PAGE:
Practice Acceptance and Be Kind
For brand manager JB Roperos, being an ally is a complicated role, but it can be done. He shares, “As a Christian, being an ally of the LGBTQIA+ might seem impossible at first. But if we just learn to accept everyone just as how Jesus Christ welcomes everyone who goes near him, nothing will be unworkable.”
JB adds that it’s okay to mess up — nobody is perfect. What’s important is to learn from them and do better. “There will be times that we will mess up accidentally, particularly with the pronouns used. That is fine as long as we own up to it and apologize. We’re not perfect, it’s not a perfect world but we can make each day bearable in our little ways,” he says.
When in Doubt, Ask
Account manager Ish Reyes emphasizes the importance of understanding, acceptance, and equality. She says, “To the straights, do not make assumptions about someone’s sexual orientation and gender identity and realize that both are completely different things. When in doubt, ask. To the LGBTQIA++.”
Recognizing, however, that not all people will have access to information or will even know where to look, Ish notes that the community also needs to be patient. “Not everyone is privileged to know SOGIE. Instead of hating people who do not understand, hear them out and correct them. The same goes with SOGIE-educated straight people. Don’t hate. Educate.”
Ish adds, “A lot of people may say that they are accepting of the LGBTQIA++ community but in reality, they are just being tolerant. They think of the community as a joke hence some LGBTQIA++ people feel limited. Treat them the same as other people — with love and respect — and give them the same opportunities.”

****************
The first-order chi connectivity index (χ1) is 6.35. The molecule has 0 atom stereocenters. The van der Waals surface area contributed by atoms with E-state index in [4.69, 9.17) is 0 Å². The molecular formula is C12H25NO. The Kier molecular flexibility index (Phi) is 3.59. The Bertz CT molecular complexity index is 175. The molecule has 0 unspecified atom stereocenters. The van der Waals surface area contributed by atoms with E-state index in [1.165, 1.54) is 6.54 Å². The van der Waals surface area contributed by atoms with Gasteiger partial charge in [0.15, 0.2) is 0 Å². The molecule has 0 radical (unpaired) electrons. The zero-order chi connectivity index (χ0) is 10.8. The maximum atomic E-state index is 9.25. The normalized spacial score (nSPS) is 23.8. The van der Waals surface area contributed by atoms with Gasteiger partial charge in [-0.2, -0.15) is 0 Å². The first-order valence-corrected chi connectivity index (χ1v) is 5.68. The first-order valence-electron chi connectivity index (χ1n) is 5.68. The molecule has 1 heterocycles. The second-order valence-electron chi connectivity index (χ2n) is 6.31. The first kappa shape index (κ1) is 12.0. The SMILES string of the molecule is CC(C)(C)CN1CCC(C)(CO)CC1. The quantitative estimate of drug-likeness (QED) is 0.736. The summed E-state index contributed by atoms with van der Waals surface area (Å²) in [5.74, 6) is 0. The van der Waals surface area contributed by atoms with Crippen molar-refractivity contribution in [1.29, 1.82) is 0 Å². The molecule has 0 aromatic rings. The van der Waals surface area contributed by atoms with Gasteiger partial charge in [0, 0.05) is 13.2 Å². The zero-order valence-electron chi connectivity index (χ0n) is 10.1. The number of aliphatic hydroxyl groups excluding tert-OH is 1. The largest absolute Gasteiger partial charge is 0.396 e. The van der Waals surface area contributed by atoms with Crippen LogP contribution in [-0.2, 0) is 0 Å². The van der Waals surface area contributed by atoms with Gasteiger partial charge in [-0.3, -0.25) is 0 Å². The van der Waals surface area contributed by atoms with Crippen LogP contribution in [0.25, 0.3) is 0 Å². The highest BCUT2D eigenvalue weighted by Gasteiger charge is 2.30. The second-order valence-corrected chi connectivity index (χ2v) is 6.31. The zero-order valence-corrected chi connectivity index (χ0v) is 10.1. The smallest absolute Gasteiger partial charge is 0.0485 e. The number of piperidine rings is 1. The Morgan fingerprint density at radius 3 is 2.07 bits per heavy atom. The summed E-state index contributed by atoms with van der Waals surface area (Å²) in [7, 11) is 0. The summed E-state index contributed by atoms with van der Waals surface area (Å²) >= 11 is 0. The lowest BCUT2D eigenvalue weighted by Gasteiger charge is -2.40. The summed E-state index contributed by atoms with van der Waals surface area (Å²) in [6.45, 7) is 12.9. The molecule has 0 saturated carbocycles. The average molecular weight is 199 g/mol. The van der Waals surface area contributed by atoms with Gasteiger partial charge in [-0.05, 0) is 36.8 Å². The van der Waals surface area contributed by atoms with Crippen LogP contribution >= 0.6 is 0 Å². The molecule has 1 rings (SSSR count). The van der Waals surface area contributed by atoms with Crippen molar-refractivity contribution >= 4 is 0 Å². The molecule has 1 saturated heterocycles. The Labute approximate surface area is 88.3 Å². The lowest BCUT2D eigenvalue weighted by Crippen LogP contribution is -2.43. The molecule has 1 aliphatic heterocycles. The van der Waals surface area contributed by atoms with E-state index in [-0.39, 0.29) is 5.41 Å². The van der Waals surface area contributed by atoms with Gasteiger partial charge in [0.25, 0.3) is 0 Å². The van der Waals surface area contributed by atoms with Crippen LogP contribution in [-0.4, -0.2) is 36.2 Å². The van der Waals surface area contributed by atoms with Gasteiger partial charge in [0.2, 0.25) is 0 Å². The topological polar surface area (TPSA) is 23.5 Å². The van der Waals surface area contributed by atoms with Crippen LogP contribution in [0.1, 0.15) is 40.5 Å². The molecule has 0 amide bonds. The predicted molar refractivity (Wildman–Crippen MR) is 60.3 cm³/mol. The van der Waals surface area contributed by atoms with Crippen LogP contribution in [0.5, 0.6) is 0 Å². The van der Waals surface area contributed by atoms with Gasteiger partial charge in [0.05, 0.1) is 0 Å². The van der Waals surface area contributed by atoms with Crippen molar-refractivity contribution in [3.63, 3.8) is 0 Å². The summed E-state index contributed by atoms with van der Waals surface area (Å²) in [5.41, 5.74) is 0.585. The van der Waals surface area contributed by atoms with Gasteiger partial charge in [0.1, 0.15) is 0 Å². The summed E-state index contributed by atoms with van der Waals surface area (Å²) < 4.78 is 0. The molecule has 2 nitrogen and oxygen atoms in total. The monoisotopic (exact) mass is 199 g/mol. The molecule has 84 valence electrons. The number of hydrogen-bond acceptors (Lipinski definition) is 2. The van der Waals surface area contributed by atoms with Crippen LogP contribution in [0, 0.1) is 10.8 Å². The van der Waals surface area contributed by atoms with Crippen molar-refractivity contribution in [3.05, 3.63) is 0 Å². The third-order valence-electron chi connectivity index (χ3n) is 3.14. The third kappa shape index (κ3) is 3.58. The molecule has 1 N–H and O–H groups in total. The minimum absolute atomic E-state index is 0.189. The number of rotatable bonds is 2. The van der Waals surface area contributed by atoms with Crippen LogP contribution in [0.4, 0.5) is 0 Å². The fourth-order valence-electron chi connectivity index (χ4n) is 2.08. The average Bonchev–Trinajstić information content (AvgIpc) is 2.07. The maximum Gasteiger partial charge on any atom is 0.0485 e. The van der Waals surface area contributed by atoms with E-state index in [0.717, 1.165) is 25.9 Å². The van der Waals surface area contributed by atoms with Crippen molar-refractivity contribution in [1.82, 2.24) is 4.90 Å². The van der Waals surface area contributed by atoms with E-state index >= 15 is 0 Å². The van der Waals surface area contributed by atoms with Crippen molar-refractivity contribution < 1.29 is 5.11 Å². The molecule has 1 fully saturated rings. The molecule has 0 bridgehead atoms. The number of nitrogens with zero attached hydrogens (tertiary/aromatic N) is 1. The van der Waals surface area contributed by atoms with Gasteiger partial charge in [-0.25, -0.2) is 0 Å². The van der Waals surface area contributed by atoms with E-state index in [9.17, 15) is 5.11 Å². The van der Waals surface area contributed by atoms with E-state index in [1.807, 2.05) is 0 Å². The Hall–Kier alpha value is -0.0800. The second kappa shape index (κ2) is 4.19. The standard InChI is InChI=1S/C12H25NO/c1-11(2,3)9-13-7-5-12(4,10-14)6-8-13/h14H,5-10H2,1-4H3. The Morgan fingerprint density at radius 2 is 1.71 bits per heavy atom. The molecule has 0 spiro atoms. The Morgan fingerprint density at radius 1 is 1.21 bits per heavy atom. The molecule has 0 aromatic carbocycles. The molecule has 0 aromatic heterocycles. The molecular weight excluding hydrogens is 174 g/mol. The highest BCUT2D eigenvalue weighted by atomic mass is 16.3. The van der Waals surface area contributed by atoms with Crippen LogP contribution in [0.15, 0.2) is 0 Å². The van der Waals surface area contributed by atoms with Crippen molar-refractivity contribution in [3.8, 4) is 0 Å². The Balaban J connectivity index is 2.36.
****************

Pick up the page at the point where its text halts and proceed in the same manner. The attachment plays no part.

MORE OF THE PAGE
Celebrate Their Happiness with Them
For PR practitioner Ley Laksamana, it all comes down to being a good, supportive, and true friend.
She says, “Give them a safe space to be who they are and who they wish to be when they’re around you. Accepting who they are now is not the be-all and end-all of being an ally. It’s on how you embrace and support them throughout the changes they go through in life — whoever they choose to be, you cheer for them, you uplift them.”
In the end, celebrating Pride means having their back. “You want them to be proud of themselves and their choices. You want them to be truly happy because that brings you happiness too.”